Jarrett Zigon

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Jarrett Zigon
Jarrett Zigon.jpg
  • BA
  • MA
  • PhD
Alma mater
  • University of Delaware
  • St. John's College
  • University of New York
  • University of Virginia
  • University of Amsterdam
  • Max Planck Institute for Social Anthropology
Main interests
  • Phenomenology
  • Hermeneutics
  • continental philosophy
  • Ethics
  • philosophical anthropology
  • political theory
    • Martin Heidegger
    • Emmanuel Levinas
    • Maurice Merleau-Ponty
    • Hannah Arendt
    • Jacques Derrida

Jarrett Zigon is a social theorist, philosopher, and anthropologist at the University of Virginia, where he is the William & Linda Porterfield Chair in Bioethics and Professor of Anthropology, as well as the founding director of the Center for Data Ethics and Justice at the University of Virginia. Previously, he had been at the University of Amsterdam and the Max Planck Institute for Social Anthropology.[1] Zigon is best known for his writing on ethics and political theory – most particularly for his conceptions of moral breakdown, moral assemblages, attunement, dwelling, and relational ethics. This work has had a major influence on the anthropology of ethics, and critical phenomenological approaches to ethics and politics. He has developed these concepts while writing about the war on drugs and addiction, as well as data science and artificial intelligence.[2] Zigon is committed to an ongoing conversation between anthropology and philosophy. He has contributed several articles to openDemocracy on addiction, the war on drugs, and political activism.

Overview of major works

A War on people: the drug war and the hermeneutic politics of those who resist it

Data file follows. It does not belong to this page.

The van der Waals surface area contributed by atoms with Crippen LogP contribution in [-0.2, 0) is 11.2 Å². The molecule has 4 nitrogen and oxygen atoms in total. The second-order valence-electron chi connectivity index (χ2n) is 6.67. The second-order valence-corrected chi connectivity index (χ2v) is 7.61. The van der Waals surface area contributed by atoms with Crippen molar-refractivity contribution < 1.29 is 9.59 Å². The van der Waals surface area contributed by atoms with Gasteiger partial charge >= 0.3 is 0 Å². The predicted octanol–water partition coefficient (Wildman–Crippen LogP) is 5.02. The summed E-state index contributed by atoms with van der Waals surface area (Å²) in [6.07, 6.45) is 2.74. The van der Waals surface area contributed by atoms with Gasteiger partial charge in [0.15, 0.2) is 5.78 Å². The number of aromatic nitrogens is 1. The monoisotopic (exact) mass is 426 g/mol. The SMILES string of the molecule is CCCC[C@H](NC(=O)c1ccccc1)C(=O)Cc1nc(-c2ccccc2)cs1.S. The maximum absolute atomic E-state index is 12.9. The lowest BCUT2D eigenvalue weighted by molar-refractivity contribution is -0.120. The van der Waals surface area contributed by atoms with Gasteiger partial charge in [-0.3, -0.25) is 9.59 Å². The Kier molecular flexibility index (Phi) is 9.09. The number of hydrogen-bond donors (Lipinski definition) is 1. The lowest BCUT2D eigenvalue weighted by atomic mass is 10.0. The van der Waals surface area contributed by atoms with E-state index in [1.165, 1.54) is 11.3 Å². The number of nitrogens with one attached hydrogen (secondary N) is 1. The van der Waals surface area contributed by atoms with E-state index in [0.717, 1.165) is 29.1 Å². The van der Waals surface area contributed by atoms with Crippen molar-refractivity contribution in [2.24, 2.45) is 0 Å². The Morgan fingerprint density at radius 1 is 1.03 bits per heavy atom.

This provocative study examines the role of today’s Russian Orthodox Church in the treatment of HIV/AIDS. Russia has one of the fastest-growing rates of HIV infection in the world 80 percent from intravenous drug use—and the Church remains its only resource for fighting these diseases. Jarrett Zigon takes the reader into a Church-run treatment center where, along with self-transformational and religious approaches, he explores broader anthropological questions—of morality, ethics, what constitutes a “normal” life, and who defines it as such. Zigon argues that this rare Russian partnership between sacred and political power carries unintended consequences: even as the Church condemns the influence of globalization as the root of the problem it seeks to combat, its programs are cultivating citizen-subjects ready for self-governance and responsibility, and better attuned to the neoliberal world the Church ultimately opposes.[3] The post-Soviet years have widely been interpreted as a period of intense moral questioning, debate, and struggle. Despite this claim, few studies have revealed how this moral experience has been lived and articulated by the Russians themselves. This book provides an intimate portrait of how five Muscovites have experienced the post-Soviet years as a period of intense refashioning of their moral personhood, and how this process can only be understood at the intersection of their unique personal experiences, a shared Russian/Soviet history, and increasingly influential global discourses and practices. The result is a new approach to understanding everyday moral experience and the processes by which new moral persons are cultivated.[4]

Morality: an anthropological perspective

Morality: An Anthropological Perspective provides the first account of anthropological approaches to the question of morality. By considering how morality is viewed and enacted in different cultures, and how it is related to key social institutions such as religion, law, gender, sexuality, and medical practice, Morality takes a closer look at some of the most central questions of the moral debates of our time.[5]

In the media

External links


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